Another bout of uncertainty in Europe’s debt crisis may boost financing costs for banks and potentially trigger an outflow of “large” deposits, EBRD Deputy Chief Economist said.
Cyprus’s bailout threatens to slow eastern European growth through trade and banking links if it sparks capital flight from the most indebted euro-area nations, European Bank for Reconstruction and Development (EBRD) Deputy Chief Economist Jeromin Zettelmeyer said recently in an interview in London, Bloomberg informs, quoted by Mediafax.Another bout of uncertainty in Europe’s debt crisis may boost financing costs for banks and potentially trigger an outflow of “large” deposits and funding in countries with weaker lenders or sovereigns, EBRD Deputy Chief Economist said.Eastern Europe relied on foreign capital flows and easy access to credit and export markets to fuel growth of more than 5 percent a year before the global crisis of 2008. The Cyprus bailout, in which international creditors forced losses on large depositors in exchange for a 10 billion-euro aid package, may lead to capital flight and weaker growth in countries such as Italy and Spain, Zettelmeyer said.“These are very important countries and they are very large, and so if there’s a slowdown in the EU as a result of this it would certainly affect” the 29 eastern European and central Asian countries where the EBRD operates, he said.
“The risks are higher than we thought and they are further to the downside than what we thought.” The EBRD forecast in January that eastern European economic growth will pick up to 3 percent this year from 2.6 percent in 2012. It will update the projection in early May.Moreover, Russia has decided to restructure its multibillion euro loan to Cyprus to help the island nation resolve its financial crisis, President Vladimir Putin said on Monday, rianovosti.com informs. “We are making our own contribution [to resolving the Cyprus crisis]. Late in 2011 we granted Cyprus a government loan of 2.5 billion euros and at the request of the European Commission we have decided to restructure this debt.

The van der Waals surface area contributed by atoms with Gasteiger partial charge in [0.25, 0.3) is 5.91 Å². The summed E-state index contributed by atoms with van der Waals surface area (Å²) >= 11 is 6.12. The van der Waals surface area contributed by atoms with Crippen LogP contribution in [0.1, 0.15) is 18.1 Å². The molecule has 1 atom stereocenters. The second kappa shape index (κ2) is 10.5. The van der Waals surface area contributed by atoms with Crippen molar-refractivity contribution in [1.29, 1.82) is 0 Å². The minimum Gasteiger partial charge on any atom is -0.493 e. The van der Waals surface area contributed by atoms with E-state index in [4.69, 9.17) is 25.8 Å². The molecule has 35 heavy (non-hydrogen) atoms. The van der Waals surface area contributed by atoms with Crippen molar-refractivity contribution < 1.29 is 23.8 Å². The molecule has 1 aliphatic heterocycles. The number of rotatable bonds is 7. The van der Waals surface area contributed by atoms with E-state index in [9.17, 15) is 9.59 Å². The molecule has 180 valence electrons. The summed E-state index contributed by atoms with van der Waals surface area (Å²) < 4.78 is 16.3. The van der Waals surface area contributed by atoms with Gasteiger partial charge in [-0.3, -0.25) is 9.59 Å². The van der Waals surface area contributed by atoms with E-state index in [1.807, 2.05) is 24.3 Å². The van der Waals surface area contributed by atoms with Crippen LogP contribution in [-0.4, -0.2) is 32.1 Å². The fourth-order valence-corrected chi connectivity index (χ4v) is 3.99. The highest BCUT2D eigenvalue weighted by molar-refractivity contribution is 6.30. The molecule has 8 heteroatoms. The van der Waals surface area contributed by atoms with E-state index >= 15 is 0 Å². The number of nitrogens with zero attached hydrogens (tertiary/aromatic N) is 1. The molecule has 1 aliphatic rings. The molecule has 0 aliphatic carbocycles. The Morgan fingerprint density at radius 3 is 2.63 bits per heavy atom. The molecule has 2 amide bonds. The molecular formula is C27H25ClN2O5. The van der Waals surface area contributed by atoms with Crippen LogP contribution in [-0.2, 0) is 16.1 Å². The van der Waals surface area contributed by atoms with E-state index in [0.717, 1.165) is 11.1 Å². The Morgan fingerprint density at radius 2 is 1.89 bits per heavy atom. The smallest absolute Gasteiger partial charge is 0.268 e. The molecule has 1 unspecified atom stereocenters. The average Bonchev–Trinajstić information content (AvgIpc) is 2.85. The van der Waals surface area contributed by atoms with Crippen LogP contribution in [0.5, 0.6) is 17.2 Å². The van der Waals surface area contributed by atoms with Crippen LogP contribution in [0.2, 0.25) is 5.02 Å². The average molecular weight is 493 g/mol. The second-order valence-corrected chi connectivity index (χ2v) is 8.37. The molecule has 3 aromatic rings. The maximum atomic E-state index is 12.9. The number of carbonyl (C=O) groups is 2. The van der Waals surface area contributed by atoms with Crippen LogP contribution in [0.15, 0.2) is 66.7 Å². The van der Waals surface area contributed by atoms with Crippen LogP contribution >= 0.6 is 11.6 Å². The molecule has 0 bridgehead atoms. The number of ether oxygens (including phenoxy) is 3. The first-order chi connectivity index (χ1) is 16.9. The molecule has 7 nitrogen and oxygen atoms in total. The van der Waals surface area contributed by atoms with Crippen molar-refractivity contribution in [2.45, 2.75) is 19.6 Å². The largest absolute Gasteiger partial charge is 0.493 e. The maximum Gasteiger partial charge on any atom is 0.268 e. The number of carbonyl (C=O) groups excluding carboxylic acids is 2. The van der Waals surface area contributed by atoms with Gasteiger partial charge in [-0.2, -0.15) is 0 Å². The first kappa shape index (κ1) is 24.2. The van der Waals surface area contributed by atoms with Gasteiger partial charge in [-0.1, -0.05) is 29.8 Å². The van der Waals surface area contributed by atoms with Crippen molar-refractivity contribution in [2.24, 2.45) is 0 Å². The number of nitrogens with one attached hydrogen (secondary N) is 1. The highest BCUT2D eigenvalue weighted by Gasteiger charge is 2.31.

This is our real contribution to resolving the Cyprus problem,” Putin said, without giving details of the debt restructuring. In talks between the Russian and Cypriot finance ministers in March, Cyprus requested a five-year loan extension and a cut in the loan rate from 4.5 percent to 2.5 percent, which was equivalent to writing down 10 percent of Cyprus’ debt. Russia does not expect the Cyprus bailout model offered by the troika of international creditors will be used to resolve the economic woes of other eurozone countries fighting with the sovereign debt and bank liquidity crises, Putin said.
Probe to cover Popular Bank
Cyprus’s central bank confirmed yesterday it will extend an inquiry into the banking crisis that has crippled the island to fully cover Cyprus Popular Bank, nationalized last year because of heavy losses from Greece, theglobeandmail.com informs. A central bank-commissioned probe leaked last week made reference to Popular’s purchase of Greek government bonds, while focusing on the island’s largest commercial bank, Bank of Cyprus. Central Bank of Cyprus Governor Panicos Demetriades told lawmakers on Monday the inquiry would move on to Popular and its Greek bond buys. “It is expected to be completed in the next few months,” he said.